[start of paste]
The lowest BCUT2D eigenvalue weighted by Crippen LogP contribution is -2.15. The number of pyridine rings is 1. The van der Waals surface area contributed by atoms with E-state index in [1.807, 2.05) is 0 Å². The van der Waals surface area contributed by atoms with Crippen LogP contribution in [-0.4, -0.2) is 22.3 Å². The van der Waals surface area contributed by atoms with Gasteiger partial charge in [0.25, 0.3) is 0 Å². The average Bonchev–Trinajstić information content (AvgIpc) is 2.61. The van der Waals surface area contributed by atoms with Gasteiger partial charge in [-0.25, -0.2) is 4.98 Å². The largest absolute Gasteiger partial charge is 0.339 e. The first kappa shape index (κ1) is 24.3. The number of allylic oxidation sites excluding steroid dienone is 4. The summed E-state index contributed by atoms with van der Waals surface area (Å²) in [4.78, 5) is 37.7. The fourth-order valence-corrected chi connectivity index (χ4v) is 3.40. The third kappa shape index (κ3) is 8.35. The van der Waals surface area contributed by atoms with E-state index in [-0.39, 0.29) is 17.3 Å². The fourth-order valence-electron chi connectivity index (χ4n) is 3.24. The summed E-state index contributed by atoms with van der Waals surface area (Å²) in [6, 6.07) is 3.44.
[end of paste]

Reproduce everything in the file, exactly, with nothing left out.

The lowest BCUT2D eigenvalue weighted by Crippen LogP contribution is -2.15. The number of pyridine rings is 1. The van der Waals surface area contributed by atoms with E-state index in [1.807, 2.05) is 0 Å². The van der Waals surface area contributed by atoms with Crippen LogP contribution in [-0.4, -0.2) is 22.3 Å². The van der Waals surface area contributed by atoms with Gasteiger partial charge in [0.25, 0.3) is 0 Å². The average Bonchev–Trinajstić information content (AvgIpc) is 2.61. The van der Waals surface area contributed by atoms with Gasteiger partial charge in [-0.25, -0.2) is 4.98 Å². The largest absolute Gasteiger partial charge is 0.339 e. The first kappa shape index (κ1) is 24.3. The number of allylic oxidation sites excluding steroid dienone is 4. The summed E-state index contributed by atoms with van der Waals surface area (Å²) in [4.78, 5) is 37.7. The fourth-order valence-corrected chi connectivity index (χ4v) is 3.40. The third kappa shape index (κ3) is 8.35. The van der Waals surface area contributed by atoms with E-state index in [-0.39, 0.29) is 17.3 Å². The fourth-order valence-electron chi connectivity index (χ4n) is 3.24. The summed E-state index contributed by atoms with van der Waals surface area (Å²) in [6, 6.07) is 3.44.